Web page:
EPA provides over $1.1 million for Sleeping Bear Dunes and Grand Traverse Band Watersheds

The U.S. Environmental Protection Agency (EPA) recently announced funding for Great Lakes Restoration Initiative projects in Northern Michigan totaling $1.1 million.

Rethinking the Connection Between Soil as a Carbon Reservoir and Global Climate Change

Research suggests soil environment determines humus depletion, which means the question as to how soils respond to global climate change needs to be readdressed.

Health of Coral Reefs Linked to Human and Environmental Activity

Changing human activities coupled with a dynamic environment over the past few centuries have caused fluctuating periods of decline and recovery of corals reefs in the Hawaiian Islands, according to a study sponsored in part by the Institute for Ocean Conservation Science at Stony Brook University.

Study Reveals How Gas, Temperature Controlled Bacterial Response to Deepwater Horizon Spill

In a new study, UC Santa Barbara scientists explain how they used DNA to identify microbes present in the Gulf of Mexico following the Deepwater Horizon oil spill, and how they identified the microbes responsible for consuming the large amount of natural gas present immediately after the spill.

Dolphins and Sea Lions Report for Active Military Duty

As the nation heightens security measures across land, air and sea; any proposed tactic in the effort to ward off hostiles is being employed – including an elite team of 75 bottlenose dolphins and 35 California sea lions trained to defend the nation.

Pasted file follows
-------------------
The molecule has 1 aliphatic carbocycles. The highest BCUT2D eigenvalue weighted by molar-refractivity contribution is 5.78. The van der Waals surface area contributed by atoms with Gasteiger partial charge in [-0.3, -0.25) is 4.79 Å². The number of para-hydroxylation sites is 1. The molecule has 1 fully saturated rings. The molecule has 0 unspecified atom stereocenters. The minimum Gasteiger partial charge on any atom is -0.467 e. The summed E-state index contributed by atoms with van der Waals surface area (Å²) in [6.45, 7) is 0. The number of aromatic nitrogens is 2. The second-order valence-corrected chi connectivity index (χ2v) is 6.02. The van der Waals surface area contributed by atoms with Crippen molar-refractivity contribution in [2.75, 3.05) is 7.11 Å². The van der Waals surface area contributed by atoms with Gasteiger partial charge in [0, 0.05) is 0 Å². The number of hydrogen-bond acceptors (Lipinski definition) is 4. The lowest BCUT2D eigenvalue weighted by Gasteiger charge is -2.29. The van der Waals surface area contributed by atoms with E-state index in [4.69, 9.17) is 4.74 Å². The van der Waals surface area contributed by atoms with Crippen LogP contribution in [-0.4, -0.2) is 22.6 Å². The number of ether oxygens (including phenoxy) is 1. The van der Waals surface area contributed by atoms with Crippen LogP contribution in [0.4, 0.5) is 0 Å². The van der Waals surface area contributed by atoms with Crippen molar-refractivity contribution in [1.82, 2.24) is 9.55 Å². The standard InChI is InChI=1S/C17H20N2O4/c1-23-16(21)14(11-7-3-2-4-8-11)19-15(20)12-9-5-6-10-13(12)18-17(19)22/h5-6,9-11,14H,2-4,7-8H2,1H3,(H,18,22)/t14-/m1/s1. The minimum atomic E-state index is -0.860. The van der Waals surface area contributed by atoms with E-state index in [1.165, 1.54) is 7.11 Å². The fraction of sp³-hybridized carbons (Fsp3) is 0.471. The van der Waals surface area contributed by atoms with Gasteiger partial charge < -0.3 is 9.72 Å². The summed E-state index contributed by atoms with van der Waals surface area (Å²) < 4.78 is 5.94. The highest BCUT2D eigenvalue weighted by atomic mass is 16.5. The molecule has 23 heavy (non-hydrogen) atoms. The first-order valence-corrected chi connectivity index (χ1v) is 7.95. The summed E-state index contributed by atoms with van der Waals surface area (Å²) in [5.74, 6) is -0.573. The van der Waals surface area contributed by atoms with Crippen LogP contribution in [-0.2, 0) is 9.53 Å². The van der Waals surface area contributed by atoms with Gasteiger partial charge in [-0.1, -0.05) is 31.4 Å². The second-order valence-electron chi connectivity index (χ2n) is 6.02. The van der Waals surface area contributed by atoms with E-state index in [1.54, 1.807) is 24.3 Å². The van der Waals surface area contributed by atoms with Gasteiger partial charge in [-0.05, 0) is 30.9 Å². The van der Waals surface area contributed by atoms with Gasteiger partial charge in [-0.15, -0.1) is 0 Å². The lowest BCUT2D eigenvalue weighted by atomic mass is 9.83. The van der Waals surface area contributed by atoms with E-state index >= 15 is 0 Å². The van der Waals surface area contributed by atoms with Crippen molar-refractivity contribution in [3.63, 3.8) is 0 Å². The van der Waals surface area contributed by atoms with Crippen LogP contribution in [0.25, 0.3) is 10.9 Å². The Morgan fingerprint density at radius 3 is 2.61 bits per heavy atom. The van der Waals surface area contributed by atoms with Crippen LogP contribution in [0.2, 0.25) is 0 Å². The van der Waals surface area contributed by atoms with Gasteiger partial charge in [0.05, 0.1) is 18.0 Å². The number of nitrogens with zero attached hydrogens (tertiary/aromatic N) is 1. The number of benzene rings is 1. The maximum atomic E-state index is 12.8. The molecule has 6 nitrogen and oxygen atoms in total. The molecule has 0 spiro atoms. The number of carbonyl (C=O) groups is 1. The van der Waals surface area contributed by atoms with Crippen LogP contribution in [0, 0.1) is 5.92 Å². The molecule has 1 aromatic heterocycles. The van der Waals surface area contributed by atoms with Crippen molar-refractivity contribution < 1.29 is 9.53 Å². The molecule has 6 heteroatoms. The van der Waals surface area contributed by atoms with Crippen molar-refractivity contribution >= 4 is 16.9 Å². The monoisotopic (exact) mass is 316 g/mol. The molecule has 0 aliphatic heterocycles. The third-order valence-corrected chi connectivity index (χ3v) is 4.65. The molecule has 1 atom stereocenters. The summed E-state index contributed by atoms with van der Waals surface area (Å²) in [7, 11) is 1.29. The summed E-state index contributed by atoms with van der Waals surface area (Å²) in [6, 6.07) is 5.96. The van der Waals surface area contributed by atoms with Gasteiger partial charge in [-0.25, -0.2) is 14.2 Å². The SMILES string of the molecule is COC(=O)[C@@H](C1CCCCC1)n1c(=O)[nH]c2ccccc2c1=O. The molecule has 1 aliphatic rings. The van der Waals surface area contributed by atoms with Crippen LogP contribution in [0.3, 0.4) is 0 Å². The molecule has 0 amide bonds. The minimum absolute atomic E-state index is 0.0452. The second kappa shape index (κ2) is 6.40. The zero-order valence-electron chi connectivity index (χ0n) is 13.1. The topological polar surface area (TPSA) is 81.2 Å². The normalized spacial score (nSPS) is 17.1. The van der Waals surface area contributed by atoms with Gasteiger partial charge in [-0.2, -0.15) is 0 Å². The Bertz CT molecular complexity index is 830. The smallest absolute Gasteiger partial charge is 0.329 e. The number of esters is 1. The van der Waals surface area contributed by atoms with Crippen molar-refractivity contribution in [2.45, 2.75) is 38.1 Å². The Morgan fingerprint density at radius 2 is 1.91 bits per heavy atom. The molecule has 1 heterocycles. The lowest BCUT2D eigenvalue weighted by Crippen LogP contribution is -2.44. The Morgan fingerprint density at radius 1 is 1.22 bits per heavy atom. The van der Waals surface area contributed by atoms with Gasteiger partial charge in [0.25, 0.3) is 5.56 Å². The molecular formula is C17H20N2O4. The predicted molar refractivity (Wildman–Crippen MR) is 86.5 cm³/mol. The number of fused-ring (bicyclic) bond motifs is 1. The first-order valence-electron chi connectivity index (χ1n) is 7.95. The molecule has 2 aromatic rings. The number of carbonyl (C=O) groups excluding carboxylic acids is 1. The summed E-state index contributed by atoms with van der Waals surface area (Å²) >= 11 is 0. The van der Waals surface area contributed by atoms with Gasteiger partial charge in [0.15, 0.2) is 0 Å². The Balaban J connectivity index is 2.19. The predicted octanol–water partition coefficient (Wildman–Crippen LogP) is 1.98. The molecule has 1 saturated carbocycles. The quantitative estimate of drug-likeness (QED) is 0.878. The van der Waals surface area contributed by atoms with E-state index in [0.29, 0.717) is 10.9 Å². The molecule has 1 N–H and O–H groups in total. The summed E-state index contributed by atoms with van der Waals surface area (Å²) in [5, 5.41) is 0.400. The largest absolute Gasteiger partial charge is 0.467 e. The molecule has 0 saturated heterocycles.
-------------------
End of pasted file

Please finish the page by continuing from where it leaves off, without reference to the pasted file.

Artificial Leaf Makes Fuel from Sunlight

Researchers led by MIT professor Daniel Nocera have produced something they’re calling an “artificial leaf”: Like living leaves, the device can turn the energy of sunlight directly into a chemical fuel that can be stored and used later as an energy source.

Russian tiger

Russian and U.S. Veterinarians Collaborate to Solve Mysterious Wild Tiger Deaths

A team of Russian veterinary colleagues and health experts from the Wildlife Conservation Society's Bronx Zoo are collaborating to understand how distemper -- a virus afflicting domestic dogs and many wildlife species -- may be a growing threat to Siberian (Amur) tigers.

Researchers: Apply Public Trust Doctrine to 'Rescue' Wildlife from Politics

When a species recovers enough to be removed from the federal endangered species list, the public trust doctrine – the principle that government must conserve natural resources for the public good – should guide state management of wildlife, scientists say.

Study Establishes Predictable Sequence of Coral Reef Collapse

Coral reefs that have lots of corals and appear healthy may, in fact, be heading toward collapse, according to a study published by the Wildlife Conservation Society and other groups.

Invasive Sea Squirt Threatens Connecticut's $30 Million Shellfish Industry

The invasive sea squirt, Styela clava, has now been discovered along the Eastern Seaboard as far south as Bridgeport Harbor and poses a significant danger to Connecticut’s $30 million shellfish business, according to field research conducted by Carmela Cuomo, head of the marine biology program at the University of New Haven, and several of her students.